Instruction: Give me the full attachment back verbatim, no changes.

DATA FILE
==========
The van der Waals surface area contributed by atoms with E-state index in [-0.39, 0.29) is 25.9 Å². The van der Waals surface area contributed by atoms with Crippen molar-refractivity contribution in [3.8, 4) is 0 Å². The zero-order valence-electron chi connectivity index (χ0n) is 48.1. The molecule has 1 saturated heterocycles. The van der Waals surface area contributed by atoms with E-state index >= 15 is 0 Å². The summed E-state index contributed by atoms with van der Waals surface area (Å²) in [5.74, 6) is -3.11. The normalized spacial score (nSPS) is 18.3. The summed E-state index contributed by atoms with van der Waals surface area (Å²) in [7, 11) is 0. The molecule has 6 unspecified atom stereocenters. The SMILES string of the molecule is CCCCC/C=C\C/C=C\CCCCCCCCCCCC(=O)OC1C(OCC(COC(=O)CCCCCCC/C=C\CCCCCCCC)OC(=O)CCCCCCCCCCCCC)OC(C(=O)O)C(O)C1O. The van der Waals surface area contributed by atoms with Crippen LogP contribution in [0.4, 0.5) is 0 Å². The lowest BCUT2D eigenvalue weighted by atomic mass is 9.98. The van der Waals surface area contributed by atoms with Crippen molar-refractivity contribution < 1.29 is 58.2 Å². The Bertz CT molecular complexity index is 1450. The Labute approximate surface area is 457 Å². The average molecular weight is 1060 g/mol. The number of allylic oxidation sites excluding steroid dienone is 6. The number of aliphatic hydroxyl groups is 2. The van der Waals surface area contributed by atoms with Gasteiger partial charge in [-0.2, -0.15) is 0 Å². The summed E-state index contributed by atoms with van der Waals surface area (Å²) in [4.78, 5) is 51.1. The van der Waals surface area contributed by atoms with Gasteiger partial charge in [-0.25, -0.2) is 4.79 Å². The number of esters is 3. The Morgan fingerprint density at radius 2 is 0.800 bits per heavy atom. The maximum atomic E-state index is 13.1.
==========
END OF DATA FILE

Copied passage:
The van der Waals surface area contributed by atoms with E-state index in [-0.39, 0.29) is 25.9 Å². The van der Waals surface area contributed by atoms with Crippen molar-refractivity contribution in [3.8, 4) is 0 Å². The zero-order valence-electron chi connectivity index (χ0n) is 48.1. The molecule has 1 saturated heterocycles. The van der Waals surface area contributed by atoms with E-state index >= 15 is 0 Å². The summed E-state index contributed by atoms with van der Waals surface area (Å²) in [5.74, 6) is -3.11. The normalized spacial score (nSPS) is 18.3. The summed E-state index contributed by atoms with van der Waals surface area (Å²) in [7, 11) is 0. The molecule has 6 unspecified atom stereocenters. The SMILES string of the molecule is CCCCC/C=C\C/C=C\CCCCCCCCCCCC(=O)OC1C(OCC(COC(=O)CCCCCCC/C=C\CCCCCCCC)OC(=O)CCCCCCCCCCCCC)OC(C(=O)O)C(O)C1O. The van der Waals surface area contributed by atoms with Crippen LogP contribution in [0.4, 0.5) is 0 Å². The lowest BCUT2D eigenvalue weighted by atomic mass is 9.98. The van der Waals surface area contributed by atoms with Crippen molar-refractivity contribution < 1.29 is 58.2 Å². The Bertz CT molecular complexity index is 1450. The Labute approximate surface area is 457 Å². The average molecular weight is 1060 g/mol. The number of allylic oxidation sites excluding steroid dienone is 6. The number of aliphatic hydroxyl groups is 2. The van der Waals surface area contributed by atoms with Gasteiger partial charge in [-0.2, -0.15) is 0 Å². The summed E-state index contributed by atoms with van der Waals surface area (Å²) in [4.78, 5) is 51.1. The van der Waals surface area contributed by atoms with Gasteiger partial charge in [-0.25, -0.2) is 4.79 Å². The number of esters is 3. The Morgan fingerprint density at radius 2 is 0.800 bits per heavy atom. The maximum atomic E-state index is 13.1.